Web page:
For most guys I know, fatherhood has been an immensely rewarding part of their lives. But for car guys, the responsibilities and lifestyle associated with being a dad usually requires some serious compromise in vehicle choices.
Do you remember those fun-filled, carefree days of being a single guy? For auto enthusiasts, such memories might include a low-slung, two-seat, curve-carving convertible, or a tire-shredding rear-wheel-drive muscle car. After becoming a dad, with the buckling of car seats and a trunk full of strollers and toys and way too much other stuff, those days can seem lost forever … or at least until the last kid heads off to college. The automotive toy that stirred your inner being, cleared your head and brought grins to your face suddenly disappeared from the garage and was replaced by something “practical.”
Practical in automotive terms typically means “dull.”
But fear not, my fellow octane junkies. A savior from the doldrums lurks at your local Chevy dealership: The Chevrolet SS. From the outside, the SS looks like an innocuous four-door family sedan. During my week with a Regal Peacock Green SS, most people I encountered asked me if it was the new Impala or Malibu. Those folks can be excused for missing the few subtle visual cues that hint at what lies beneath. Ultra-high-performance tires are wrapped around 19″ polished alloy wheels. Visible through those shiny 10 spokes are Brembo performance brakes. The front fenders sport air vents, the rear deck lid get a tasteful little spoiler and dual exhausts poke from under the rear valance. That’s about it.
Until you start it up.
While the exterior says rental car, the growl from the exhaust note says muscle car. Yes, my friends, under the hood is Chevy’s 6.2L LS3 V8, producing 415hp with 415 lb-ft of torque. All that naturally aspirated thrust is sent directly to the limited-slip differential at the rear through either a short-throw six-speed manual or a six-speed auto. But seriously, why would you get an auto box if you can get a stick?
Climb inside and you’ll find a well-designed interior swathed in black leather and Alcantara with red stitching. Both driver and passenger seats are eight-way adjustable, with heating and cooling. The rear seat is plenty roomy for your offspring or even three adults, with a large fold-down center console and a trunk pass-through. Other goodies include 4G LTE with WiFi hotspot to keep the kiddies entertained, head-up display to keep your eyes on the road and magnetic ride control to let you easily select Tour, Sport or Performance mode.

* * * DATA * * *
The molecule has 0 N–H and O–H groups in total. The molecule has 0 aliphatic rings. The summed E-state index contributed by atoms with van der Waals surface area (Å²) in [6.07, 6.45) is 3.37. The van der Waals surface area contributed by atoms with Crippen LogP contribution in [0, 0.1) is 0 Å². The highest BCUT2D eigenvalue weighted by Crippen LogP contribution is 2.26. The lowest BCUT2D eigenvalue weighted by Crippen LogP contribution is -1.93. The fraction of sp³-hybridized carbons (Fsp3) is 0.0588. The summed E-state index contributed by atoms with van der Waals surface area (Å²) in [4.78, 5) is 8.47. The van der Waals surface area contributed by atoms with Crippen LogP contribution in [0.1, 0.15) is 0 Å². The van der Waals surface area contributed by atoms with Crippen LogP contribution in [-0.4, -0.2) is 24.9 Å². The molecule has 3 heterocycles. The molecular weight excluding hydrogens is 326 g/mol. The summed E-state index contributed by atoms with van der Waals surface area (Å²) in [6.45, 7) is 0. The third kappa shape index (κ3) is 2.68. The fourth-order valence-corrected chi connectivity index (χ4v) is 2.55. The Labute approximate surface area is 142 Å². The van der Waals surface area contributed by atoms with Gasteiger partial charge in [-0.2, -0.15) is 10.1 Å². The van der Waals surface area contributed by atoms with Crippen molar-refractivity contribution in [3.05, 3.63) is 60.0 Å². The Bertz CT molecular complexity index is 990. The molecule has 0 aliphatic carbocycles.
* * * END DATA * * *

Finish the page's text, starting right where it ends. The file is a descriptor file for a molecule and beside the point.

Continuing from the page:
While the interior is a great place to hang out, the magic happens when you actually drive this baby. The V8 sounds great and responds immediately to your right foot. The 275/35 rear tires have excellent grip, delivering 60 mph in 4.5 seconds, but are easy to light up with a bit more throttle. That’s half the fun with this car. From the outside it looks all business. But from behind the wheel it’s a muscle car. Go ahead and do a burnout. It’ll make you feel like a 16-year-old kid again.
To see if the SS was more than a tire roaster, I took it to Lime Rock Park in northwestern Connecticut, as a guest of the Lime Rock Drivers Club, to play on the beautiful 1.56-mile road circuit. I was expecting the SS to be fairly neutral in handling due to the front-to-rear weight balance of near 50-50. But the big surprise is how well GM’s third generation Magnetic Ride Control works. There is very little body roll and the car feels decidedly lighter than its 3,900 lbs. The SS wants to attack the corners and does so with real finesse. Sure, you can hang the tail out at will, but you can also surgically slice through the turns with the precision of a smaller European sports sedan. The Brembo brakes work like Brembos, exhibiting no fade and hauling the SS down from triple digit speeds lap after lap.
The handling was truly impressive, but since this is a V8-powered, RWD American car, I also needed to test its drifting ability. After shutting off the stability control and traction control, I hit Lime Rock Park’s autocross course. While my drifting skills are not much better than my golf skills, the SS made me look like a champ. Fortunately, Lime Rock’s Jeff Grossbard was there with a camera to document my exploits.
On the much more restrained drive home, I reflected on the SS as an overall package. Sure it’s fast and handles great. But the darn thing is seriously comfortable, too. And roomy. Would I like a bit more lateral support in the seats for spirited driving? Sure. But the seats are all-day comfortable and the ergonomics and interior features would make this a heck of a choice for a daily driver or road-tripper. There is room for the whole family, a sizable trunk and a good Bose sound system with real round knobs for volume and tuning. And in addition to the requisite front and side airbags, it has all the safety features you might want, including forward collision alert, blind-spot-zone alert, lane-departure warning, rear cross-traffic alert, HID headlights, OnStar and a rearview camera displayed on the 8″ center screen.
I drive a lot of new cars, but there are few I would seriously consider buying myself. The SS is right at the top of the list. Unlike most German sports sedans which kill you with costly options, the SS comes well equipped at under $46k. Park this thing in your driveway—the neighbors, and more importantly your spouse, won’t give it a second look. Think of the SS as the Clark Kent of sedans: mild-mannered on the outside, but a superhero when you need it.
Roger Garbow, who might also answer to Driving Dad, is an avid motorist and father. He is a member of the International Motor Press Association.